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RAY'S

A L G E B RA

PART SECOND:

AN

ANALYTICAL TRE A TISE,

DESIGNED FOR

HIGH SCHOOLS AND COLLEGES.

BY JOSEPH RAY, M. D.

PROFESSOR OF MATHEMATICS IN WOODWARD COLLEGE.

Stereotype Edition.

PUBLISHERS:
W. B. SMITH & CO., CINCINNATI.

1852.

THE BEST AND CHEAPEST

MATHEMATICAL COURSE.

ARITHMETIC. RAY'S ARITHMETIC, PART FIRST ; very simple lessons for little

learners. RAY'S ARITHMETIC, PART SECOND; a complete text-book in

Mental Arithmetic, by induction and analysis. RAY'S ARITHMETIC, PART THIRD; for schools and academies ;

a full and complete treatise, on the inductive and analytic methods. KEY TO RAY'S ARITHMETIC, containing solutions to the questions.

With an appendix embracing Slate and Black Board exercises. RAY'S HIGHER ARITHMETIC ; designed for advanced pupils –

embracing the higher applications of the science of numbers, with an extensive course of commercial calculations. Preparing.

ALGEBRA. RAY'S ALGEBRA, PART FIRST ; for common schools and acade

mies; a simple, progressive, and thorough elementary treatise. RAY'S ALGEBRA, PART SECOND ; An Analytical Treatise, em

bracing Sturm's Theorem, and Horner's Method of Approximation: KEY TO RAY'S ALGEBRA, PARTS FIRST and SECOND; Complete in one volume, 12 mo.

PREPARING FOR PUBLICATION, ELEMENTS OF GEOMETRY ; embracing Plane and Solid Geome

try, with numerous interesting and practical exercises. TRIGONOMETRY AND MENSURATION; containing Logarithmic

Computations, Plane and Spherical Trigonometry, with their applications, and Mensuration of Planes and Solids, with Logarithmic

and other Tables. SURVEYING AND NAVIGATION; containing Surveying and Level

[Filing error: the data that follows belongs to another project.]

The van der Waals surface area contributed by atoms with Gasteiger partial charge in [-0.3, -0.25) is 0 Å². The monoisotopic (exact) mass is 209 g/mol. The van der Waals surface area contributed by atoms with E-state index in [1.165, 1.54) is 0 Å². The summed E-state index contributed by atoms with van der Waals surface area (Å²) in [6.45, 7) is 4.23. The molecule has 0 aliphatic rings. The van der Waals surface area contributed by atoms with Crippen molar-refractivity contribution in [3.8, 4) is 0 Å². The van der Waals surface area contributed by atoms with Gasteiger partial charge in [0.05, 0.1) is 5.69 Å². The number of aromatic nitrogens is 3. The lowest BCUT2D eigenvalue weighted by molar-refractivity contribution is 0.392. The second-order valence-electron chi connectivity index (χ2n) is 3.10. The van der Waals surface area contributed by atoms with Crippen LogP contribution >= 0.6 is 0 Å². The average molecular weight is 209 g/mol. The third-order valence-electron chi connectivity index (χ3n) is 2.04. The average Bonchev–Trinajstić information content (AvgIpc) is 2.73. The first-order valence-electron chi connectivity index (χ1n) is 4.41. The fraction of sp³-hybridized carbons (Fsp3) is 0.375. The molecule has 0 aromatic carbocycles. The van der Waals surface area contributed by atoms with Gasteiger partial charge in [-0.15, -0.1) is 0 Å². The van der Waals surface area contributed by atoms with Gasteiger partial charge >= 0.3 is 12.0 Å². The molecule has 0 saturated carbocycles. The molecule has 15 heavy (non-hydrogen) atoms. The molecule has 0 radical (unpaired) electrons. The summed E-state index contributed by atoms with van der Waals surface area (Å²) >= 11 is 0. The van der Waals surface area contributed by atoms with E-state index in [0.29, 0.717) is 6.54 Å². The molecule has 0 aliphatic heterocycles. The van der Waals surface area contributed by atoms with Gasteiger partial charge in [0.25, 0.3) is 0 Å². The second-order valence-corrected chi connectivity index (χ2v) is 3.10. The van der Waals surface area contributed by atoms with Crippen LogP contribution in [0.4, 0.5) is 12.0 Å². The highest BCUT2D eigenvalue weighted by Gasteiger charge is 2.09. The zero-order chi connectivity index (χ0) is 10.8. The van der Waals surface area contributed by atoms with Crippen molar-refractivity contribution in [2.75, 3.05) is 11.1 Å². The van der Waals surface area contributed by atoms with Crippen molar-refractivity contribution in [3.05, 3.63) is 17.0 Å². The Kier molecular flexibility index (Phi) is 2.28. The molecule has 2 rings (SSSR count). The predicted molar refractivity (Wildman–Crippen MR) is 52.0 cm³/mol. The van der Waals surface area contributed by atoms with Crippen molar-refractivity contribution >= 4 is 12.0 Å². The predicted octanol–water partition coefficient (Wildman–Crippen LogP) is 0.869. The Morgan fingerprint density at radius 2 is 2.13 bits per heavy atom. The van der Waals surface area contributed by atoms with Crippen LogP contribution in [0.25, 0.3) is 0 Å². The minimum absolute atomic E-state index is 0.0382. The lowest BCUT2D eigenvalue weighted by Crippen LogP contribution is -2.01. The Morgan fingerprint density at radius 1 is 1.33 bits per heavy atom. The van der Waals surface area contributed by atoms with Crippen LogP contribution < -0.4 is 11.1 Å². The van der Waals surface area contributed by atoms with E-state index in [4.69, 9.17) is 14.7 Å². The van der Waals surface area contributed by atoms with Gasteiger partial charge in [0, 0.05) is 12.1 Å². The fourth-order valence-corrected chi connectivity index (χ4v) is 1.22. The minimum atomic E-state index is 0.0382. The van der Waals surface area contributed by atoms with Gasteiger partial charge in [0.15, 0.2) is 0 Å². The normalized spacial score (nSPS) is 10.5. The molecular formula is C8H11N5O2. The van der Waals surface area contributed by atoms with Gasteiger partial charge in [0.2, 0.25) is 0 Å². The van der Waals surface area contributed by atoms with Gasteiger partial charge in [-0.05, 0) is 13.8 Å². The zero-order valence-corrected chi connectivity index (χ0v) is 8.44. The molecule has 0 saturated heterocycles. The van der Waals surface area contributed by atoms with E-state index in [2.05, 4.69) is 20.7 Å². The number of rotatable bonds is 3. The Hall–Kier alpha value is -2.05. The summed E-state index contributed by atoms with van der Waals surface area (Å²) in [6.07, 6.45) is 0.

ing, Navigation, Barometric hights, &c.

The above will be followed by works on Analytical Geometry :Mechanical Philosophy :- Differential and Integral Calculus : - and Mathematical Astronomy.

PROFESSOR Ray, during a long period devoted to actual instruction in these several branches, has prepared much of the material requisite for the respective volumes. They will appear as rapidly as a due regard to their careful publication will permit.

Entered according to act of Congress, in the year Eighteen Hundred and FiftyTwo, by WINTHROP B. SMITH, in the Clerk's Office of the District Court of the United States, for the District of Ohio.

STEREOTYPED BY A. C JAMES.

Seftiging
LIBRARY
Tufts College
PREFACE.

ALGEBRA is justly regarded one of the most interesting and useful branches of education, and an acquaintance with it is now sought by all who progress beyond the more common elements. To those who would know Mathematics, a knowledge not merely of its elementary principles, but also of its higher parts, is essential; while no one can lay claim to that discipline of mind which education confers, who is not familiar with the logic of Algebra.

It is both a demonstrative and a practical science - a system of truths and reasoning, from which is derived a collection of Rules that may be used in the solution of an endless variety of problems, not only interesting to the student, but many of which are of the highest possible utility in the arts of life.

The object of the present treatise is to present an outline of this science in a brief, clear, and practical form. The aim throughout has been to demonstrate every principle, and to furnish the student the means of understanding clearly the rationale of every process he is required to perform. No effort has been made to simplify subjects by omitting that which is difficult, but rather to present them in such a light as to render their acquisition within the reach of all who will take the pains to study.

To fix the principles in the mind of the student, and to show their bearing and utility, great attention has been paid to the preparation of practical exercises. These are intended rather to illustrate the principles of the science, than as difficult problems to torture the ingenuity of the learner, or amuse the already skillful Algebraist.

An effort has been made throughout the work, to observe a natural and strictly logical connection between the different parts, 80 that the learner may not be required to rely on a principle, or

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